One of the species that can be related to human is the Sahelanthropus tchadensis sp. nov. with the specimen found in Chad specifically the Djurab Desert and commonly called ‘Toumai.’ The particular specimen was tentatively recognized to exist 6 to 7 million years ago (Brunet et. al. 146). The find had been astonishing according to NPR’s interview with David Kestenbaum who expressed that compared to Lucy with protruding facial anatomy which he referred to as snout, T
oumai or the Sahelanthropus tchadensis sp. nov. already had a flat face which is very similar to the appearance of the humans in the modern time. This is remarkable due to the fact that the fossil is significantly older than the group where Lucy belongs, which is the A. afarensis.
Compared to living apes, Sahelanthropus has ‘smaller canines and apical wear and a full occlusion.’ It is also very distinct from other recorded hominids and related genus. With other related specimens, the S. tchadensis sp. nov. has a tall facial feature with ‘massive brow ridge’ and a short mid-face (Brunet et. al. 147). The braincase indicated a brain with the same size as the Pan but smaller than that of the Gorilla and the Australopithecus (Brunet et. al. 148).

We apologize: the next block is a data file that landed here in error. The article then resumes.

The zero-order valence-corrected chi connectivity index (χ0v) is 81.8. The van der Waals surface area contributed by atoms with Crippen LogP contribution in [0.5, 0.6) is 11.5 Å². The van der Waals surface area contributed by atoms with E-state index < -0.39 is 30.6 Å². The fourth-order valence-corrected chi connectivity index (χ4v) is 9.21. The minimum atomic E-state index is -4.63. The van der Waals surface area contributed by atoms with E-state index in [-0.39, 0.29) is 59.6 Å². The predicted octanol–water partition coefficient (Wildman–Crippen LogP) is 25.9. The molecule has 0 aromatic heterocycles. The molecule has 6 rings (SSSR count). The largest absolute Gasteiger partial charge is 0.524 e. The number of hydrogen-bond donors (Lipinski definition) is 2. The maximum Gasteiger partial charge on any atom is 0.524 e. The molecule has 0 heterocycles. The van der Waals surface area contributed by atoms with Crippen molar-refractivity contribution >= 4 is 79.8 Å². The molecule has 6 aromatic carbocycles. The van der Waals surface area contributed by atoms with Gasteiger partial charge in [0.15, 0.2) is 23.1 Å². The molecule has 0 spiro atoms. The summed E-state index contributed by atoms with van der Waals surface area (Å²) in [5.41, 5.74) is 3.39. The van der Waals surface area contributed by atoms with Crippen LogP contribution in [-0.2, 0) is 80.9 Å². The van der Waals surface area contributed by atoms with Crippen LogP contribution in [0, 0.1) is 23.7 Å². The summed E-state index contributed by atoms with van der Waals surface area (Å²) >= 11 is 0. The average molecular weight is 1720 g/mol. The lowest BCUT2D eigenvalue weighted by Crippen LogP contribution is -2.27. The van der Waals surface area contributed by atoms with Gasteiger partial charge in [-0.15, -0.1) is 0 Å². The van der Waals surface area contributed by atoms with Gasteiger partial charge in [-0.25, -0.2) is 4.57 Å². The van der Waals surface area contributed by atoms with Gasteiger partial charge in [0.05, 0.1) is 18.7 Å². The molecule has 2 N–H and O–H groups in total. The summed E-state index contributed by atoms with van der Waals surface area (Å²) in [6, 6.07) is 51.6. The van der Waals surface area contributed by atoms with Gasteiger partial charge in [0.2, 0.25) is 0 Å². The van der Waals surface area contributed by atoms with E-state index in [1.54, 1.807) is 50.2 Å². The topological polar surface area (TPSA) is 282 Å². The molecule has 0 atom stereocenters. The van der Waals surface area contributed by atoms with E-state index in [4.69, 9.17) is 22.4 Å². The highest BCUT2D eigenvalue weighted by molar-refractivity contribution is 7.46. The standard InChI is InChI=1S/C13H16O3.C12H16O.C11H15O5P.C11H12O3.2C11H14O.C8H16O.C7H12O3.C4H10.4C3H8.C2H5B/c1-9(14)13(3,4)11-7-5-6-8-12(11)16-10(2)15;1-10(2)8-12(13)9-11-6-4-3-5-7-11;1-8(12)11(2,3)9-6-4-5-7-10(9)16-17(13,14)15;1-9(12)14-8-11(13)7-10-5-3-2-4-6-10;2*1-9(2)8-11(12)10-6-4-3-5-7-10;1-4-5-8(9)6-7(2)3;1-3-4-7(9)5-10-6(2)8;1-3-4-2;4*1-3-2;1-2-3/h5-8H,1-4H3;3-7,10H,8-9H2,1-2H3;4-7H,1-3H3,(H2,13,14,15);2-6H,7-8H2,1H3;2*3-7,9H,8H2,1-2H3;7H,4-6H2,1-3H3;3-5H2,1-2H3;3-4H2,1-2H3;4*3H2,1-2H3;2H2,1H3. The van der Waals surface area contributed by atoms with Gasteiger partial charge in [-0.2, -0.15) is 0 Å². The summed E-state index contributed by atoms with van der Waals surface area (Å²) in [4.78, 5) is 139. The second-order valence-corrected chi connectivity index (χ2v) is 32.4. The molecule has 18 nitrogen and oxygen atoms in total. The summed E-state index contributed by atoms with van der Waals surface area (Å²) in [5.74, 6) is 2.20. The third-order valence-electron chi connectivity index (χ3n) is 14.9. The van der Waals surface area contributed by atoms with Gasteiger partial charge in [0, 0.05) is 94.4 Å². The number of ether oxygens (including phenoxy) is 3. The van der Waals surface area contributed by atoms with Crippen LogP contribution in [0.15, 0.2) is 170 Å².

The particular find is significant in the achievement of the clearer view of human evolution and the fact that there more hominids that co-existed in the early part of history, one of which can be the direct ancestor of present day humans.
The Ardipithecus ramidus is another close ancestor of humans on the basis of being classified as a hominid and related to the species Australopithecus anamensis. The manner of bi-pedalism is still needed to be cleared through further discoveries of similar specimens. The brain is small or ‘pint-sized’ (Lemonick and Dorfman part 3 par. 3-6). On the other hand, the Australopithecus anamensis is recognized as a direct decendant of the A. afarensis where Lucy belongs.